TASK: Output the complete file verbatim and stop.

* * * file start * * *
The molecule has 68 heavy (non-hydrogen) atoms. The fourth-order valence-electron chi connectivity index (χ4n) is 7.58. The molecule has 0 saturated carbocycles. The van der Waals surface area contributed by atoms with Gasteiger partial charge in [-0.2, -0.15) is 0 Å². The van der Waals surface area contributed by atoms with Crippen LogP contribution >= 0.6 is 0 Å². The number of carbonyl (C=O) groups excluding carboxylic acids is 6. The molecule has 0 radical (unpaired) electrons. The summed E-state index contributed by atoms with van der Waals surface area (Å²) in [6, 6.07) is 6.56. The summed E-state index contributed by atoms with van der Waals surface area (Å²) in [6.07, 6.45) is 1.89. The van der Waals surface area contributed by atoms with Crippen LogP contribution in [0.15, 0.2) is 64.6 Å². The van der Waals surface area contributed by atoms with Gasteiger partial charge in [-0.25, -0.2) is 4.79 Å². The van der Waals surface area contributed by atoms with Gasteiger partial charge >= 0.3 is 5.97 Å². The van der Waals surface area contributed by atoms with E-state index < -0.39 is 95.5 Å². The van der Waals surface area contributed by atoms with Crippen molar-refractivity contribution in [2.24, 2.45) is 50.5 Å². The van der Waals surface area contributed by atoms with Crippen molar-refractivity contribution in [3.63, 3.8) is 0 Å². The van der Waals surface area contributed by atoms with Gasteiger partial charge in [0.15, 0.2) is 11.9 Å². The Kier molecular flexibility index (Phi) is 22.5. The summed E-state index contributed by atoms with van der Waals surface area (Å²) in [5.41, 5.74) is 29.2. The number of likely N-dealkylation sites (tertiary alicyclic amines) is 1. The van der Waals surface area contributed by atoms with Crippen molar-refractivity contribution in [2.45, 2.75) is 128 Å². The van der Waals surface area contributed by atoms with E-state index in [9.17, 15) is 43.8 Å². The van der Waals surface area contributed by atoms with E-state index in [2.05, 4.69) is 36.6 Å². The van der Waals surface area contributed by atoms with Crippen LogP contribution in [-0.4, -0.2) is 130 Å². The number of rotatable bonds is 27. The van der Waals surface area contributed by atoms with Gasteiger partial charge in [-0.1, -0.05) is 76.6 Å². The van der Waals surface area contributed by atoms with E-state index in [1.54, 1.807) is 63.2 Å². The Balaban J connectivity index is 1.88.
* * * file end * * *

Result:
The molecule has 68 heavy (non-hydrogen) atoms. The fourth-order valence-electron chi connectivity index (χ4n) is 7.58. The molecule has 0 saturated carbocycles. The van der Waals surface area contributed by atoms with Gasteiger partial charge in [-0.2, -0.15) is 0 Å². The van der Waals surface area contributed by atoms with Crippen LogP contribution >= 0.6 is 0 Å². The number of carbonyl (C=O) groups excluding carboxylic acids is 6. The molecule has 0 radical (unpaired) electrons. The summed E-state index contributed by atoms with van der Waals surface area (Å²) in [6, 6.07) is 6.56. The summed E-state index contributed by atoms with van der Waals surface area (Å²) in [6.07, 6.45) is 1.89. The van der Waals surface area contributed by atoms with Crippen LogP contribution in [0.15, 0.2) is 64.6 Å². The van der Waals surface area contributed by atoms with Gasteiger partial charge in [-0.25, -0.2) is 4.79 Å². The van der Waals surface area contributed by atoms with Gasteiger partial charge >= 0.3 is 5.97 Å². The van der Waals surface area contributed by atoms with E-state index < -0.39 is 95.5 Å². The van der Waals surface area contributed by atoms with Crippen molar-refractivity contribution in [2.24, 2.45) is 50.5 Å². The van der Waals surface area contributed by atoms with Crippen molar-refractivity contribution in [3.63, 3.8) is 0 Å². The van der Waals surface area contributed by atoms with Gasteiger partial charge in [0.15, 0.2) is 11.9 Å². The Kier molecular flexibility index (Phi) is 22.5. The summed E-state index contributed by atoms with van der Waals surface area (Å²) in [5.41, 5.74) is 29.2. The number of likely N-dealkylation sites (tertiary alicyclic amines) is 1. The van der Waals surface area contributed by atoms with Crippen molar-refractivity contribution in [2.45, 2.75) is 128 Å². The van der Waals surface area contributed by atoms with E-state index in [9.17, 15) is 43.8 Å². The van der Waals surface area contributed by atoms with E-state index in [2.05, 4.69) is 36.6 Å². The van der Waals surface area contributed by atoms with Crippen LogP contribution in [-0.4, -0.2) is 130 Å². The number of rotatable bonds is 27. The van der Waals surface area contributed by atoms with Gasteiger partial charge in [-0.1, -0.05) is 76.6 Å². The van der Waals surface area contributed by atoms with E-state index in [1.54, 1.807) is 63.2 Å². The Balaban J connectivity index is 1.88.